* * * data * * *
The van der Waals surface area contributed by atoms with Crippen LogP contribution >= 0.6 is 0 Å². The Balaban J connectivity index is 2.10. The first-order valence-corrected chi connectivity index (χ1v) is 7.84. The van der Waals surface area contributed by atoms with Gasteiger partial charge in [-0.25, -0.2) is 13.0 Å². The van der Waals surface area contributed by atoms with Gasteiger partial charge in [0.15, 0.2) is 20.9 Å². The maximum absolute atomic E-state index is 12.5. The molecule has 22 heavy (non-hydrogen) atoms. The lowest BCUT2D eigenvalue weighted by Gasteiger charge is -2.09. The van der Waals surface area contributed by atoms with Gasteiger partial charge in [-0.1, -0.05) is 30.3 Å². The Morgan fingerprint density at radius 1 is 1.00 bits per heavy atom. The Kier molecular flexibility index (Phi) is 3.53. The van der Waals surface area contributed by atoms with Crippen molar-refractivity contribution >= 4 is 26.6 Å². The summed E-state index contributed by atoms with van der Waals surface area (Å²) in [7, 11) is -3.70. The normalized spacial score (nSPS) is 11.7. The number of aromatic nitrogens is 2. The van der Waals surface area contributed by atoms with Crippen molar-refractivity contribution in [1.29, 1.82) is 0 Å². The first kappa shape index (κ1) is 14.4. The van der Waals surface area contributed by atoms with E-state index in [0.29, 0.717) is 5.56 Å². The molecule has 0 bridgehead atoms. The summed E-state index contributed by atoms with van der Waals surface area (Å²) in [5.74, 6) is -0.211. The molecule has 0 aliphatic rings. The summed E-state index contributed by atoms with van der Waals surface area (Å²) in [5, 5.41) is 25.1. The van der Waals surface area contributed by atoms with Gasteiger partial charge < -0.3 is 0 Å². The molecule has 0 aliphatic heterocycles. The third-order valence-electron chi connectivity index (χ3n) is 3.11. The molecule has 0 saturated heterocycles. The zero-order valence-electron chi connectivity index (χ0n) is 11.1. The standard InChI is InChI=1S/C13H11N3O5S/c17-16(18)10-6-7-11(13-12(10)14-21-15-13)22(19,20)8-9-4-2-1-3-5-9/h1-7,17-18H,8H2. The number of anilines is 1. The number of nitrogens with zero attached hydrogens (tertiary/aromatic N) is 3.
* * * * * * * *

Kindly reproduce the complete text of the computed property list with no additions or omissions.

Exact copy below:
The van der Waals surface area contributed by atoms with Crippen LogP contribution >= 0.6 is 0 Å². The Balaban J connectivity index is 2.10. The first-order valence-corrected chi connectivity index (χ1v) is 7.84. The van der Waals surface area contributed by atoms with Gasteiger partial charge in [-0.25, -0.2) is 13.0 Å². The van der Waals surface area contributed by atoms with Gasteiger partial charge in [0.15, 0.2) is 20.9 Å². The maximum absolute atomic E-state index is 12.5. The molecule has 22 heavy (non-hydrogen) atoms. The lowest BCUT2D eigenvalue weighted by Gasteiger charge is -2.09. The van der Waals surface area contributed by atoms with Gasteiger partial charge in [-0.1, -0.05) is 30.3 Å². The Morgan fingerprint density at radius 1 is 1.00 bits per heavy atom. The Kier molecular flexibility index (Phi) is 3.53. The van der Waals surface area contributed by atoms with Crippen molar-refractivity contribution >= 4 is 26.6 Å². The summed E-state index contributed by atoms with van der Waals surface area (Å²) in [7, 11) is -3.70. The normalized spacial score (nSPS) is 11.7. The number of aromatic nitrogens is 2. The van der Waals surface area contributed by atoms with Crippen molar-refractivity contribution in [1.29, 1.82) is 0 Å². The first kappa shape index (κ1) is 14.4. The van der Waals surface area contributed by atoms with E-state index in [0.29, 0.717) is 5.56 Å². The molecule has 0 bridgehead atoms. The summed E-state index contributed by atoms with van der Waals surface area (Å²) in [5.74, 6) is -0.211. The molecule has 0 aliphatic rings. The summed E-state index contributed by atoms with van der Waals surface area (Å²) in [5, 5.41) is 25.1. The van der Waals surface area contributed by atoms with Gasteiger partial charge < -0.3 is 0 Å². The molecule has 0 aliphatic heterocycles. The third-order valence-electron chi connectivity index (χ3n) is 3.11. The molecule has 0 saturated heterocycles. The zero-order valence-electron chi connectivity index (χ0n) is 11.1. The standard InChI is InChI=1S/C13H11N3O5S/c17-16(18)10-6-7-11(13-12(10)14-21-15-13)22(19,20)8-9-4-2-1-3-5-9/h1-7,17-18H,8H2. The number of anilines is 1. The number of nitrogens with zero attached hydrogens (tertiary/aromatic N) is 3.